Texting can be a more convenient way of communicating, but it can get out of control.
Texting seems to be the preferred means of communication these days. People seem to choose to send a text message over calling. There’s nothing wrong with that; we all live different lives so maybe texting is simply the best method for some. Anyone who texts must admit that it can be quite addictive. If the bug has got you, it’s time to break your addiction. This is especially true if it is interfering with your life.
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Here are some signs that texting is starting to control you:
- You don’t pay attention in class because you’re texting
- You are slacking off at work
- You constantly are checking your phone
- You’re sending people multiple text messages before they have yet to reply to you
- You’re obsessing over finding patterns between incoming texts.
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These are just a few signs. Harassing other people over text messages is increasingly getting worse since texting is now “the thing”. Pay attention to your actions!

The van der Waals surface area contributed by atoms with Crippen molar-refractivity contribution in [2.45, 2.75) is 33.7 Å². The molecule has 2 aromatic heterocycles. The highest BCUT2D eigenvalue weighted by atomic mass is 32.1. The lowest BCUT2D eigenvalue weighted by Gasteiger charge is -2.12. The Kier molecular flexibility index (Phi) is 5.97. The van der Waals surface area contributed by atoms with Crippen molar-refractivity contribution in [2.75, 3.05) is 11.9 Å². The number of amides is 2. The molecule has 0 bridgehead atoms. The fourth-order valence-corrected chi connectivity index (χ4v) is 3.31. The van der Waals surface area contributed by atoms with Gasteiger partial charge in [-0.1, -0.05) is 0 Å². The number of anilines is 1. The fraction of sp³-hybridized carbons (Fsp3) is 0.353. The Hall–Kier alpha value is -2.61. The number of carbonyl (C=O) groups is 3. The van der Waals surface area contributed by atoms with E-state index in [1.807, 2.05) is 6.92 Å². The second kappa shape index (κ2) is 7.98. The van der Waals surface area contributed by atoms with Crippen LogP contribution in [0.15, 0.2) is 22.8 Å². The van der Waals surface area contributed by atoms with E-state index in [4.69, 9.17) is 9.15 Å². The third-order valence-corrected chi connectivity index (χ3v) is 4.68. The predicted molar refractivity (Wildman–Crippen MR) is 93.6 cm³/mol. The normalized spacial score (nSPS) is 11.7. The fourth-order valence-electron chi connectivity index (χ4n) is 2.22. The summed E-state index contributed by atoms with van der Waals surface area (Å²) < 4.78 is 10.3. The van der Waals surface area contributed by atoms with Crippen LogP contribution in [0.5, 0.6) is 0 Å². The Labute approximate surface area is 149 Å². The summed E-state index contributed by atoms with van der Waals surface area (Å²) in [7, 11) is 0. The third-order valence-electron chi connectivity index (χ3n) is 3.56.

- Now, if you realize you have a problem and want to break the addiction, here’s what you can do. Remember that you can (and probably should) pair some of the options together to get the best result for yourself:
- At night, turn your phone off. If you use the alarm clock on your phone, most cell phones have an option for the alarm still to go off, but that will also be when your phone turns itself on. This way, you can focus on sleep (or something else if you’re shutting it off earlier) instead of texting.
- Put your phone somewhere you’re not likely to go. Leave it in another room, let it charge somewhere you won’t be, etc.
- Don’t always hold on to your phone. Leave it in your pocket or purse if you’re out, or leave it somewhere you can hear it. You don’t need to watch your phone if you can hear it.
- Keep busy. Get your mind elsewhere so you’re not worrying about your phone.
- If you don’t need your phone, leave it at home when you go out for a little bit.
- Have someone hold your phone for you so they act as a barrier. Let them know you want to use your phone and text less.
- If you’re not in class or at work, or anywhere else where noise would be annoying, keep your phones sound and tunes ON. As aforementioned, if you can hear your phone, you don’t need to have it in hand to keep checking.
- Don’t answer texts right away. Not only do you look desperate doing this, but you can give yourself 10 minutes or so until you reply. Try not to watch the clock. You’ll find that you’ll keep busy and those 10 minutes may turn into 20 minutes or more–slowly breaking the addiction.
Find your own methods of dealing with the addiction and choose things that will work best for you. We are all different so what works for one person may not work for you. Cell phone and text messaging addiction is not impossible to break. And remember, you don’t have to give it up completely; the point is to bring it down to a reasonable level.